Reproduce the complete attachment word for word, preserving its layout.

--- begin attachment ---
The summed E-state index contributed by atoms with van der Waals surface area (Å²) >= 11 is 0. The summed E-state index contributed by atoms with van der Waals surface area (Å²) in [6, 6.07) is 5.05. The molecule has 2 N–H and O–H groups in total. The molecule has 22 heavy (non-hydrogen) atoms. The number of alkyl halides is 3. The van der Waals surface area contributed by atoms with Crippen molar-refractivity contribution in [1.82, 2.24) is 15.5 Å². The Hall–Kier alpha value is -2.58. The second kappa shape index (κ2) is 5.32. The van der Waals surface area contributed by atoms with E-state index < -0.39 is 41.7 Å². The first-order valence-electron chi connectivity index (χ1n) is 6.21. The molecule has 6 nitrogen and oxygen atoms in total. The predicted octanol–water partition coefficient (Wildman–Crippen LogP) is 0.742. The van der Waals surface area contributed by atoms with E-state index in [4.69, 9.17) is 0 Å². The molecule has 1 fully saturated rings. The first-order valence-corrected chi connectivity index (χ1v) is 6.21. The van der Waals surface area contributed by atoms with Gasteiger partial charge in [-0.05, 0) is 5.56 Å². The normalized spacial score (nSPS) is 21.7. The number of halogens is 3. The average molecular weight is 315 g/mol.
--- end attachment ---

The summed E-state index contributed by atoms with van der Waals surface area (Å²) >= 11 is 0. The summed E-state index contributed by atoms with van der Waals surface area (Å²) in [6, 6.07) is 5.05. The molecule has 2 N–H and O–H groups in total. The molecule has 22 heavy (non-hydrogen) atoms. The number of alkyl halides is 3. The van der Waals surface area contributed by atoms with Crippen molar-refractivity contribution in [1.82, 2.24) is 15.5 Å². The Hall–Kier alpha value is -2.58. The second kappa shape index (κ2) is 5.32. The van der Waals surface area contributed by atoms with E-state index < -0.39 is 41.7 Å². The first-order valence-electron chi connectivity index (χ1n) is 6.21. The molecule has 6 nitrogen and oxygen atoms in total. The predicted octanol–water partition coefficient (Wildman–Crippen LogP) is 0.742. The van der Waals surface area contributed by atoms with E-state index in [4.69, 9.17) is 0 Å². The molecule has 1 fully saturated rings. The first-order valence-corrected chi connectivity index (χ1v) is 6.21. The van der Waals surface area contributed by atoms with Gasteiger partial charge in [-0.05, 0) is 5.56 Å². The normalized spacial score (nSPS) is 21.7. The number of halogens is 3. The average molecular weight is 315 g/mol.